For the past five years I taught both Cultural Anthropology and English Composition at a local community college. I was a part-timer. I had to remain on the dole in order to keep working. Unfortunately, the departmental chair decided to replace me with her best friend who happened not to be properly credentialed for the post. Shortly thereafter, the college decided to lay off a substantial portion of the faculty (and demoted the chair, as well). I really enjoyed working with the students and devoted a great amount of time creating fun, interesting and useful material for my classes. I also received great student enrollments and evaluations.

However, during my tenure at the college, I continued seeking a full-time position elsewhere. Although I enjoyed my little part-time job, I needed to find a proper way to support my boy.

At this local community college I tried to get the Deans and faculties interested in revamping their weak ESL program. I submitted a proposal outlining how, at no cost to the college, the campus could establish and offer both short-term and long-term ESL/EFL classes aimed at attracting overseas students and professionals. Unfortunate for them, I received the cold shoulder.

For good reason, Canada has strict guidelines for hiring United States residents. If it was at all possible, I would have made the move years ago.

Your suggestions concerning the targeting schools located in border states or in Mexico are good ideas. I have been sending queries to both Central and South American schools.

I'm a little uneasy about your suggestions to alter my physical appearance. The Johnny Depp solution to this problem seems similar to offering a CV that omits important info to hide age (which has occurred to me and was rejected several times in the past). Is it not best to be up-front and honest?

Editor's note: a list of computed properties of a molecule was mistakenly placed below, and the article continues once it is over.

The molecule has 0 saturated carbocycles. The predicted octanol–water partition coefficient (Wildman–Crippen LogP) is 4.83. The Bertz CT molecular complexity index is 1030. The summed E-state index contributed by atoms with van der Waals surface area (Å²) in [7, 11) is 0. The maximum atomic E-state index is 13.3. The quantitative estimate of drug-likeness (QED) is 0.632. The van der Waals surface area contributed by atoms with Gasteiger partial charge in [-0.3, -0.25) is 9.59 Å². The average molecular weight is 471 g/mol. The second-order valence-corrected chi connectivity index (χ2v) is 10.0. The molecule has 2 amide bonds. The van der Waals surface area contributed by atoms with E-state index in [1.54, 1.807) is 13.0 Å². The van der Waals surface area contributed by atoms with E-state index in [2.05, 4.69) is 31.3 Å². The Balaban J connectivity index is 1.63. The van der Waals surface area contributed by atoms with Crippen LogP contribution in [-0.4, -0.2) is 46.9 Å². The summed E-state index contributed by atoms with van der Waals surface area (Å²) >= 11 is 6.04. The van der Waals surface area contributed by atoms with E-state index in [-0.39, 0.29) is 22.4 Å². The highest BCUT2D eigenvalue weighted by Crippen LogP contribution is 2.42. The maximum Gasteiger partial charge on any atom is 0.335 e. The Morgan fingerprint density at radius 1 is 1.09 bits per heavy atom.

Cheers!
Mike
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RRK



Joined: 08 Mar 2006
Posts: 9

PostPosted: Fri Mar 24, 2006 5:06 pm    Post subject: Discrimination Reply with quote

Mike,
Changing your physical appearance has nothing to do with honesty and was merely a suggestion if you are unhappy with how you look. Remember, more and more men are getting plastic surgery to have a younger appearance and to be more competitive in the job market. If you get your hair tinted properly, it can give you a boost both psychologically and physically. With the traditional double standard, women have know this for years: for men, grey hair is distinguished; for women, extinguished!
Besides, in the U.S. and Canada, we are not supposed to put our age, marital status, number of dependents, or religious affiliation on any CV in an attempt to prevent discrimination - not that it always works.
I still suggest that you not discount Canada, especially the province of Quebec because they could really use someone with your qualifications and experience. Check the Canadian Embassy web pages where you can read up on recent changes and immigration.
Hope this helps.
Cheers!
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Mike



Joined: 17 Mar 2006
Posts: 4
Location: Roseburg, Oregon

PostPosted: Sat Mar 25, 2006 3:29 am    Post subject: Reply To RRK-3 Reply with quote

RRK,

Thanks bunches for the advice. I'll follow your lead about Canada.